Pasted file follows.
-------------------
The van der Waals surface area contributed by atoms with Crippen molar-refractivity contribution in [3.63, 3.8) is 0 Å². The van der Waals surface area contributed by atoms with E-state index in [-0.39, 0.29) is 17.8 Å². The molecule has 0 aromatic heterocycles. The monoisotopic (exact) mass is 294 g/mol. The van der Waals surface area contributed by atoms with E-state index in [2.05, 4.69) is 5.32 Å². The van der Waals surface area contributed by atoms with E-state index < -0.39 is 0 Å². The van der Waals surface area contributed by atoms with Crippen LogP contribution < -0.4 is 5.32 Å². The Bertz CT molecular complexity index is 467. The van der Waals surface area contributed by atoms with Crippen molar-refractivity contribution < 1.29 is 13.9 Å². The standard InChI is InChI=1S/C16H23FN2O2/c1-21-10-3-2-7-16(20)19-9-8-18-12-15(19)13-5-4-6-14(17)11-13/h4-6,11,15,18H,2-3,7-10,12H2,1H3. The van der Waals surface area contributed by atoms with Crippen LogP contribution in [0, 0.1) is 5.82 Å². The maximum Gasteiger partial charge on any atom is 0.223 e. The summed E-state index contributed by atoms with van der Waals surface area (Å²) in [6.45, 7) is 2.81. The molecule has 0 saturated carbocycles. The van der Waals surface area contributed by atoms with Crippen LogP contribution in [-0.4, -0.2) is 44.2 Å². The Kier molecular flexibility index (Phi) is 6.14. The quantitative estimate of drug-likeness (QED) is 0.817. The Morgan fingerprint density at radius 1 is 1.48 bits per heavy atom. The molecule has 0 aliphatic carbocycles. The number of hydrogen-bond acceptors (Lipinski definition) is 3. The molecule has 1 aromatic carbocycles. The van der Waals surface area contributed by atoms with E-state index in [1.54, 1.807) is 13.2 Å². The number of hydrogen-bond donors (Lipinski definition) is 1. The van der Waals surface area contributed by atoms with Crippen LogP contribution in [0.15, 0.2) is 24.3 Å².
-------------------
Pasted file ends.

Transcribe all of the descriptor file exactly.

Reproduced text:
The van der Waals surface area contributed by atoms with Crippen molar-refractivity contribution in [3.63, 3.8) is 0 Å². The van der Waals surface area contributed by atoms with E-state index in [-0.39, 0.29) is 17.8 Å². The molecule has 0 aromatic heterocycles. The monoisotopic (exact) mass is 294 g/mol. The van der Waals surface area contributed by atoms with E-state index in [2.05, 4.69) is 5.32 Å². The van der Waals surface area contributed by atoms with E-state index < -0.39 is 0 Å². The van der Waals surface area contributed by atoms with Crippen LogP contribution < -0.4 is 5.32 Å². The Bertz CT molecular complexity index is 467. The van der Waals surface area contributed by atoms with Crippen molar-refractivity contribution < 1.29 is 13.9 Å². The standard InChI is InChI=1S/C16H23FN2O2/c1-21-10-3-2-7-16(20)19-9-8-18-12-15(19)13-5-4-6-14(17)11-13/h4-6,11,15,18H,2-3,7-10,12H2,1H3. The van der Waals surface area contributed by atoms with Crippen LogP contribution in [0, 0.1) is 5.82 Å². The maximum Gasteiger partial charge on any atom is 0.223 e. The summed E-state index contributed by atoms with van der Waals surface area (Å²) in [6.45, 7) is 2.81. The molecule has 0 saturated carbocycles. The van der Waals surface area contributed by atoms with Crippen LogP contribution in [-0.4, -0.2) is 44.2 Å². The Kier molecular flexibility index (Phi) is 6.14. The quantitative estimate of drug-likeness (QED) is 0.817. The Morgan fingerprint density at radius 1 is 1.48 bits per heavy atom. The molecule has 0 aliphatic carbocycles. The number of hydrogen-bond acceptors (Lipinski definition) is 3. The molecule has 1 aromatic carbocycles. The van der Waals surface area contributed by atoms with E-state index in [1.54, 1.807) is 13.2 Å². The number of hydrogen-bond donors (Lipinski definition) is 1. The van der Waals surface area contributed by atoms with Crippen LogP contribution in [0.15, 0.2) is 24.3 Å².